After a record-setting rally, ETF investors should can still stay invested, but it is also important to manage their portfolio and expectations for the new year.

Matthew Bartolini, head of SPDR Americas Research at State Street Global Advisors, argued that going into 2020, investors should stay invested while limiting risk, Investor’s Business Daily reports.

“After such a great run, today’s risks seem more heavily skewed to the downside. We would caution investors who may be attempting to squeeze out those last few points of return or incremental yield,” Bartolini said in a report. “It may not be worth the risk.”

Consequently, investors should consider cheap ETF options that provide broad market exposure to help diversify a portfolio across asset classes.

“As we enter the 2020s, indexing and ETFs are no longer a side show, they’ve become the main event,” Ben Johnson, Morningstar’s director of global exchange traded fund research, told Investor’s Business Daily. “To the extent that this has resulted in significant cost savings for investors, this is something to celebrate.”

Investors can find a number of dirt-cheap ETFs to help keep them invested while limiting the potential drag from fees. For example, SoFi Invest offers two ETFs that have currently waived their fees altogether, including the SoFi Select 500 ETF (SFY) and the SoFi Next 500 ETF (SFYX).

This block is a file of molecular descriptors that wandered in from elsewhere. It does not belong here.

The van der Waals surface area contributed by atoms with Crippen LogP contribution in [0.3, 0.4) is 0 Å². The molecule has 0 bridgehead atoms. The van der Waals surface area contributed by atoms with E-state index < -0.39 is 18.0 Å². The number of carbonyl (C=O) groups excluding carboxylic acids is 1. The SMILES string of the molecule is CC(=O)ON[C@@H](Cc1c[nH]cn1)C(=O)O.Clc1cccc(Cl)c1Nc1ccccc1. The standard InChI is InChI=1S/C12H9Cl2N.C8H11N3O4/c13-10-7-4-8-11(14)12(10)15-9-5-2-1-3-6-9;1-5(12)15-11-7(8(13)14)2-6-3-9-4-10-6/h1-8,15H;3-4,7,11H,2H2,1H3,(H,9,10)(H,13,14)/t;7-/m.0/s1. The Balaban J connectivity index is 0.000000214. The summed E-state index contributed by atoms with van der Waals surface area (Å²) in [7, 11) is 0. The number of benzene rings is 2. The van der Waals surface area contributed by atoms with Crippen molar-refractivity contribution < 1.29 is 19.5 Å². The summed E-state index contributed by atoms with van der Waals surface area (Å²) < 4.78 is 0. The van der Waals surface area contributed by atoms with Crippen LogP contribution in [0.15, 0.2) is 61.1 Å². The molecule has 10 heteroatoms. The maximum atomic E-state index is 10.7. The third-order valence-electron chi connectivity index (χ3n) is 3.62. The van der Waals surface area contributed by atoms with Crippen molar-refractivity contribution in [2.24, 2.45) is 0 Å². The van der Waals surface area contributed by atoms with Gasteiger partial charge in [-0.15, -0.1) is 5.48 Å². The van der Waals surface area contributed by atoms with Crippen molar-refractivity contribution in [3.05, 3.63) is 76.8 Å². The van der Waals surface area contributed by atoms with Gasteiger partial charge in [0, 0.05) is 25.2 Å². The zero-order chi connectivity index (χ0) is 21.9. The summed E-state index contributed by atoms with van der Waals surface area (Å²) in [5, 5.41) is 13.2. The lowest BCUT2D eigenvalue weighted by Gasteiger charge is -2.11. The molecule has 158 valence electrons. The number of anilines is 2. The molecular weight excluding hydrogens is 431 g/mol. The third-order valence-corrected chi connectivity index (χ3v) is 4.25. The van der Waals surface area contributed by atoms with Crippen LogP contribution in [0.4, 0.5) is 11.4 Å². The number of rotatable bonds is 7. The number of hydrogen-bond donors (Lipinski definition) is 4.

Alternatively, investors can go with the traditional route with broad or plain vanilla index-based ETFs that come with low expense ratios. The JPMorgan BetaBuilders U.S. Equity ETF (BBUS) is among the cheapest with a 0.02% expense ratio, providing simple, affordable access to U.S. large and mid-cap equities.

Other broad U.S. stock market ETFs include the Vanguard 500 Index (NYSEARCA: VOO), SPDR Portfolio Total Stock Market ETF (NYSEArca: SPTM) and Schwab U.S. Large-Cap ETF (NYSEArca: SCHX), which all show a 0.03% expense ratio.

Investors can also diversify into foreign markets with cheap ETF options as well. For instance, e SPDR Portfolio Developed World ex-US ETF (SPDW) comes with a 0.04% expense ratio and the Vanguard FTSE Developed Markets ETF (VEA) has a 0.05% expense ratio.

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